Sunday, 19 September 2010


An increasing insurgency of commuters, lack of discipline, mob tendency, slackening administration and the chinks in DMRC’s armour is gradually more than visible. Now we find paan stains on the platforms, food morsels scattered at times inside the boggy, some of the older trains screeching to a halt whenever brakes applied and a cacophony of creeks and crunchy karaoke following the movement of the trains – a manifest of poor or slap shod maintenance and management.

Quite frequently the trains get delayed during peak office hours. The reason supplied – technical fault – an all embracing term which can mean anything…… actual technical snag, bomb threat, terrorist attack, though its obvious that the latter causes shall never get announced for the purpose of civil security and an effort not to create panic amongst the passengers. But we live in turbulent times and these thoughts always play at the back of one’s mind, especially after 26/11, whenever one is stranded in the underground/overhead metro station. It does with me and so it must be with others. One explanation of the mob behaviour!

No wonder then the stampede like situations which often transpire upon such delays. The crowd of well dressed men and women suddenly behaving like chaotic mob when a train arrives much after the scheduled time. On one such occasion, it seemed as though they were ready to hop on the roof of the train. The doors closed with great difficulty as more and more people tried to board in as though it was the last train on the face of this earth. Earlier on one or two occasions, DMRC personnel themselves came down to the platform to manage the restless crowd. Now, no more, though of course there are continuous announcements informing the cause of delay and assuring that trains will follow one after the other, earlier than scheduled, to make up for the lost time, which they do. But still the panic ridden crowd upholds indiscipline and disorder when it comes to such a situation. Once, one of the guards who was supposed to manage the crowd was pushed inside the train by the mob. God knows which station he ultimately got a chance to de-board the train!

One distinct disadvantage of the metro is that it is linear in route. There is no emergency line or parallel route that can be opted to reach destinations in exigency. Therefore, if you are stuck in a station or on the tracks (of course, no system can do anything about that!), you are stuck forever till the cause of disruption is remedied. In Kolkata there is circular rail and local trains. In Mumbai, again there is an exemplary system of local trains. But the capital is handicapped by the absence of any such alternatives. Hence, the panic…the stampede….the mob….the restlessness……..the annoyance………the impatience………the indiscipline…….the disorder…….the chaos………the confusion…..which alter the profile of an upbeat system in a jiffy.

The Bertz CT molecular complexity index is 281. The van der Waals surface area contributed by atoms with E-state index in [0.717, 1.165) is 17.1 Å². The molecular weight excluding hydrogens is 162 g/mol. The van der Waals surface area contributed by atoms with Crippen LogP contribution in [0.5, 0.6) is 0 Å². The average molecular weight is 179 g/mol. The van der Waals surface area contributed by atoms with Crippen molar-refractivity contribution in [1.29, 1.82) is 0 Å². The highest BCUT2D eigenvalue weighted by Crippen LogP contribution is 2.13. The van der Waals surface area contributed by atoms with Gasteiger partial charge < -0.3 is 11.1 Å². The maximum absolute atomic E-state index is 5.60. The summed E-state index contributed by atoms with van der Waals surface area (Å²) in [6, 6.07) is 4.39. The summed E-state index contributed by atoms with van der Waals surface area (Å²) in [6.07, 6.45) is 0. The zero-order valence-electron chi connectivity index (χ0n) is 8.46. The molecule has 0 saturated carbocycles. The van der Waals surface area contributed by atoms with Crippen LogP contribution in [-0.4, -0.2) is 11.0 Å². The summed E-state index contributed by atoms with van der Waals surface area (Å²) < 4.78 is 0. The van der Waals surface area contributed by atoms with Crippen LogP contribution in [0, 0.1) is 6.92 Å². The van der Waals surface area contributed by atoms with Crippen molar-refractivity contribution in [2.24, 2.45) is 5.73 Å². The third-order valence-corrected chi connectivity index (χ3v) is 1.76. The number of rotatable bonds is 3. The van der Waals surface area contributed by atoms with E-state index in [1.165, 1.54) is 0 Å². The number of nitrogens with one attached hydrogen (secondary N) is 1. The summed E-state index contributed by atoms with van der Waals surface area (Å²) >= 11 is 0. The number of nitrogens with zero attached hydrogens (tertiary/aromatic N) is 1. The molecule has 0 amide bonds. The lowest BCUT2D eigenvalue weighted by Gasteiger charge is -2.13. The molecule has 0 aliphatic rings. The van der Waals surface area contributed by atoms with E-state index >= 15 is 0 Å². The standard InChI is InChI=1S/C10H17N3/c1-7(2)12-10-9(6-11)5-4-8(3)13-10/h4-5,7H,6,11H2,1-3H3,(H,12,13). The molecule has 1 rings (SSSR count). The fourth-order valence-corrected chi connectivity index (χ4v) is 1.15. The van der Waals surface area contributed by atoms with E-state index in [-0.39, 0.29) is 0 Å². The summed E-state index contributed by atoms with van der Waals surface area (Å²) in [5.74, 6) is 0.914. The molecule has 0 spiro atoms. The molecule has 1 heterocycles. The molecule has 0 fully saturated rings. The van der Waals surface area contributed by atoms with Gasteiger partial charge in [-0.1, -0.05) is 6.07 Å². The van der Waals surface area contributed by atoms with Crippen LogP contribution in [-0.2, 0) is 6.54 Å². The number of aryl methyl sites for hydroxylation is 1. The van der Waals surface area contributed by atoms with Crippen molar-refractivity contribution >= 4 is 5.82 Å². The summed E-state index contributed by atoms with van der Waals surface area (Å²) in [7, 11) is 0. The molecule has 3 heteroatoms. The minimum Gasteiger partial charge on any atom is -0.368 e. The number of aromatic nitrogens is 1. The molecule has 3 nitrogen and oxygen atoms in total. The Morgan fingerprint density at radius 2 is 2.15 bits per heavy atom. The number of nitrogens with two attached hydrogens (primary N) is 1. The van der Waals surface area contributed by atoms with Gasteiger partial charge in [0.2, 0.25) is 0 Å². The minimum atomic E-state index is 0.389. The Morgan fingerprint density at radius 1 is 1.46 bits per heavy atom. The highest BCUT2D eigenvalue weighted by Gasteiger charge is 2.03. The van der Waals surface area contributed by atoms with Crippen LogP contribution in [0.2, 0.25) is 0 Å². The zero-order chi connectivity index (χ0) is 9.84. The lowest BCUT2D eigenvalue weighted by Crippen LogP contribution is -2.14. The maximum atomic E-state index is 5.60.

After 26/11, fear ruled high, more so in the metro. It was customary for us to check under the seats and around if there was any disowned object or baggage lying unclaimed. On one such occasion, my feet got caught in a huge thick, cloth bag under the seat which felt odd to the touch as though full of heavy, metallic things with perhaps jagged ends. A few school and college going boys were standing around. I asked whether the bag belonged to any one of them. One boy retorted back with a mischievous grin, “Aunty, it’s my cricket kit and not a bomb.” I smiled.

For quite some time such dark humour prevailed. People mocked their own fears and insecurities and laughed aloud at such “bomb scare” jokes. These were not instances of just blithe humour or blissful ignorance but inklings of a more dangerous resignation wherein the common man had come to term with the transience of life and accepted quietly their limited role of being mere pawns in the high powered Machiavellian political game - role that of nameless martyrs fated to meet unexpected, untimely, violent ends whenever that be pounced on them unaware.


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